Catarrhal prodromes and pharyngotonsillar hyperemia in acute bacterial meningitis

Montero Pérez, F.J.; Martínez de la Iglesia, J.; Pérula de Torres, L.A.

Atencion Primaria 7(8): 545-550

1990


ISSN/ISBN: 0212-6567
PMID: 2104151
Document Number: 366952
In the pathogenesis of acute bacterial meningitis (ABM), the direct entry of the responsible microorganism at the level of the upper respiratory tract is considered as one of the most important etiopathogenic mechanisms, occasionally presenting catarrhal symptoms in the initial stages of the disease. It appears that upper respiratory tract infections favor the penetrability of certain bacteria, such as N. meningitidis and S. pneumoniae, which constitute the most frequent causes of ABM in our medium. The rhinopharynx is the most usual entry point. The present study was designed to ascertain the frequency of these prodromic signs and symptoms in ABM. The presence of this catarrhal semiology in the days prior to hospital admission was analyzed, in addition to the existence of pharyngotonsillar hyperemia (FTH) at the moment of admission of 250 cases of community-acquired ABM. We believe that these data are of clinical interest, and were not found in the reviewed series.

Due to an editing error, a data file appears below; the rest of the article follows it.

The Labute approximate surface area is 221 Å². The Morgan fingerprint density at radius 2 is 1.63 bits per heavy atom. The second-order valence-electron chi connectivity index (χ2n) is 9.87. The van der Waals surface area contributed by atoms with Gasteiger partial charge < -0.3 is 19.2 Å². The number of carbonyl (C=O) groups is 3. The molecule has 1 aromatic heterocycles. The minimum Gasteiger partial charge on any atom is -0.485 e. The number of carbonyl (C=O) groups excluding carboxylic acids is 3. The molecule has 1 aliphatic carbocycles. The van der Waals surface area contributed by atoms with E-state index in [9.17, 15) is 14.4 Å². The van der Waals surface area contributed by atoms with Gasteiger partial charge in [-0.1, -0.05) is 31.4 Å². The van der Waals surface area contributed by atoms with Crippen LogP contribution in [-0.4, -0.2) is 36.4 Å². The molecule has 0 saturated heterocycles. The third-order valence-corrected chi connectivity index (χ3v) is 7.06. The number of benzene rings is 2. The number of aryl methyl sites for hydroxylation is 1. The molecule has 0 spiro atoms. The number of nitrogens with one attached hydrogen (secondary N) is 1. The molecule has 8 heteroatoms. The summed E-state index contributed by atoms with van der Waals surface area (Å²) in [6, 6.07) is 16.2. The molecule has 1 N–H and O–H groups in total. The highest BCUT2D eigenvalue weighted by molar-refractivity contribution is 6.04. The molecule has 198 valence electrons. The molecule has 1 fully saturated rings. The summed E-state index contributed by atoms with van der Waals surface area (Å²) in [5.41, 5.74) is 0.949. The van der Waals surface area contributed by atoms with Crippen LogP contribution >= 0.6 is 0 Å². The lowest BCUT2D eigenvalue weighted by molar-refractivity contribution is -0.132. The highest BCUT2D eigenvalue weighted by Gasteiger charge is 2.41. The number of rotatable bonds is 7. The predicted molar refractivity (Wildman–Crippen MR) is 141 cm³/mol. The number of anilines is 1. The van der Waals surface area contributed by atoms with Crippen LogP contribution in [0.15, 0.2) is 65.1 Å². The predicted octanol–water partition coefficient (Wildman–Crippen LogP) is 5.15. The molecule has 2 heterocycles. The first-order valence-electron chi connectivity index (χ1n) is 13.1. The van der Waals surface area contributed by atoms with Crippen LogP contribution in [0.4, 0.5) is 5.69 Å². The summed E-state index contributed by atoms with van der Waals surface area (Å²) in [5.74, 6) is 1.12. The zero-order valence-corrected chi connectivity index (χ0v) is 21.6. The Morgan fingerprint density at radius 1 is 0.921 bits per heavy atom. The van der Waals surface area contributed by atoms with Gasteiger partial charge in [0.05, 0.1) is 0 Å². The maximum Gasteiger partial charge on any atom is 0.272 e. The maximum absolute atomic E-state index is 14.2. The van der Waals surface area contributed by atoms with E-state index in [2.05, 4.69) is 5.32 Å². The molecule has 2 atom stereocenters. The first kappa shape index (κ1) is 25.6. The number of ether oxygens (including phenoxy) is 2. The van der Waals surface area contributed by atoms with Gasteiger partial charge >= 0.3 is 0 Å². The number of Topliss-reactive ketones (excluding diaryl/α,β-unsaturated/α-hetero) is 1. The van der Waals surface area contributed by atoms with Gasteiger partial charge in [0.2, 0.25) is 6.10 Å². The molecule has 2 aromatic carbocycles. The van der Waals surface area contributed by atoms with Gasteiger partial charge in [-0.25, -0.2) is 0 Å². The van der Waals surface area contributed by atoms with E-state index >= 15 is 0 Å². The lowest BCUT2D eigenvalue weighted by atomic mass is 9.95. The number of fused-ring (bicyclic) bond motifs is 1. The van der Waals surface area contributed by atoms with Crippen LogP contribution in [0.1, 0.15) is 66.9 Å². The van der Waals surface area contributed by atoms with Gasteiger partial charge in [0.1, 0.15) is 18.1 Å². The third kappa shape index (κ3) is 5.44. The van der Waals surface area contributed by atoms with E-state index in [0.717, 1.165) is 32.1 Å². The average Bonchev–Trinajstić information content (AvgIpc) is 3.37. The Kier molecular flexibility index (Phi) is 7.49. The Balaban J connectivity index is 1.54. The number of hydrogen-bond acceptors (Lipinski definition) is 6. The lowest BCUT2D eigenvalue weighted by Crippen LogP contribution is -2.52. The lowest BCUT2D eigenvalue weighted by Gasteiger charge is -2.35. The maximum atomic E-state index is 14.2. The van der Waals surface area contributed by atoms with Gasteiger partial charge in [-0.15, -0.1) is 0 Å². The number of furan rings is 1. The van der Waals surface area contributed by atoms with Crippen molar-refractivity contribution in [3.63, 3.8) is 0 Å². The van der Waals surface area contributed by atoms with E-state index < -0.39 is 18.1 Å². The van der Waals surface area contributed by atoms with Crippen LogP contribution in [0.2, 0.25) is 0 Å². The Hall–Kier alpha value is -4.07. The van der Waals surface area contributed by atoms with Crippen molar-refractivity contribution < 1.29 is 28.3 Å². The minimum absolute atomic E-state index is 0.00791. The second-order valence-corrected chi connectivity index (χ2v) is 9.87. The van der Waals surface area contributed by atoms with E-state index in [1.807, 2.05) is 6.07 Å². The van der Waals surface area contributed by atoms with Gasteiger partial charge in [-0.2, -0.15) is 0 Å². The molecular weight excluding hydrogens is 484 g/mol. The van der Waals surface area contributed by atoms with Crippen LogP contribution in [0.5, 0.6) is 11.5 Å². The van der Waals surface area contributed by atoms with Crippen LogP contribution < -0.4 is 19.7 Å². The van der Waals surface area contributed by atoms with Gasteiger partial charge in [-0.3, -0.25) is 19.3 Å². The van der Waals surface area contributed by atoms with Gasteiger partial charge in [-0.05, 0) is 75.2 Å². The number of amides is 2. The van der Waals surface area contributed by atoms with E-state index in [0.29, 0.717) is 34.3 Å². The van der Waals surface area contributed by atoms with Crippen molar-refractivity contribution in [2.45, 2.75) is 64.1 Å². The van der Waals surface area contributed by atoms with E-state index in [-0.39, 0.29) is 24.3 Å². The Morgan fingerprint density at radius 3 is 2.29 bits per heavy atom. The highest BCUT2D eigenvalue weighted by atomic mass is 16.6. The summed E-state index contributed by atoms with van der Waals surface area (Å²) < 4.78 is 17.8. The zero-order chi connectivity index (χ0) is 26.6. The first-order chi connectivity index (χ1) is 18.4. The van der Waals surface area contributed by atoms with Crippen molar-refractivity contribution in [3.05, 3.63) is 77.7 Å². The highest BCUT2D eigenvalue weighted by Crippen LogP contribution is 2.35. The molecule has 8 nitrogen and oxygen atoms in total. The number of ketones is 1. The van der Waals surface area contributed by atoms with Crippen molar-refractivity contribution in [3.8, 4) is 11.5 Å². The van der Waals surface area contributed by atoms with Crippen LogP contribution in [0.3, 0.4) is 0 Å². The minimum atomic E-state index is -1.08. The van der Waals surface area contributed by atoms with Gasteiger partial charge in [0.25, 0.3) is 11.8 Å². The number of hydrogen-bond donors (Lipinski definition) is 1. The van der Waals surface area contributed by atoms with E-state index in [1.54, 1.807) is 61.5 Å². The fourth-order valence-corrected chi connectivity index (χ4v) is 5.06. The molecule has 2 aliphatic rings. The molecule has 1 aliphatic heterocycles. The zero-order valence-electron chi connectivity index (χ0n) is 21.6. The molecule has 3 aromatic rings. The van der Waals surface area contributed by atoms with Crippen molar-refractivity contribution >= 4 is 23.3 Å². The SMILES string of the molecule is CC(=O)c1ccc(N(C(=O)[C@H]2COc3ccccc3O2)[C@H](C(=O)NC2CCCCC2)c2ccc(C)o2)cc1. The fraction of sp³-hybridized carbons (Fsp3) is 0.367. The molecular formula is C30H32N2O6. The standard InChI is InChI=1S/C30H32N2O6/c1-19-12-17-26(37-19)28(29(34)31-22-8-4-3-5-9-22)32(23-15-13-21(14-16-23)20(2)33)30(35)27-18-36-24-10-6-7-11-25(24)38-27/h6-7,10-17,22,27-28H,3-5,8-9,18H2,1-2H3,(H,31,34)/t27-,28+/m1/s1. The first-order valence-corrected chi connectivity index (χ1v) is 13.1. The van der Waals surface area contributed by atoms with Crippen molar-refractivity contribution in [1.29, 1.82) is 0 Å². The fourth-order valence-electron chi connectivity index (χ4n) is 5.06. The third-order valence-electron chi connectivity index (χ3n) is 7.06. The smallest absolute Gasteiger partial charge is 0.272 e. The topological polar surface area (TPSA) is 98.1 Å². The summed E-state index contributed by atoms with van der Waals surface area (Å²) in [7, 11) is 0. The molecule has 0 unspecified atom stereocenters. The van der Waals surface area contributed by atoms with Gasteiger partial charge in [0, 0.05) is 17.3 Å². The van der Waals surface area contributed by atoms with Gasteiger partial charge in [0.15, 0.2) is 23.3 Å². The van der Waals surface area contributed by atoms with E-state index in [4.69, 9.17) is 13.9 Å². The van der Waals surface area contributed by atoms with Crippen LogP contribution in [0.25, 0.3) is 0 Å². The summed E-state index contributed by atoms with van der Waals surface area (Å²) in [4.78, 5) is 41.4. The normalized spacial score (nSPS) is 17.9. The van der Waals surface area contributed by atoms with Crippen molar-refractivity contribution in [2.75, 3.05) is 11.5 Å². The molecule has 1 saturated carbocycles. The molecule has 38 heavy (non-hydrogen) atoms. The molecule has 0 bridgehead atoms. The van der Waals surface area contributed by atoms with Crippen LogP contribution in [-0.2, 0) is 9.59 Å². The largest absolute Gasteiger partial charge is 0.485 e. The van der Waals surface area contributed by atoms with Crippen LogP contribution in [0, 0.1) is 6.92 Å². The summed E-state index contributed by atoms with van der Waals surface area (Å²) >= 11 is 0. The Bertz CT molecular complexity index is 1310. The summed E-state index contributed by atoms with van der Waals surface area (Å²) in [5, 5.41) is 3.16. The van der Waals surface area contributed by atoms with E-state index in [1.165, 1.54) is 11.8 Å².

Document emailed within 1 workday
Secure & encrypted payments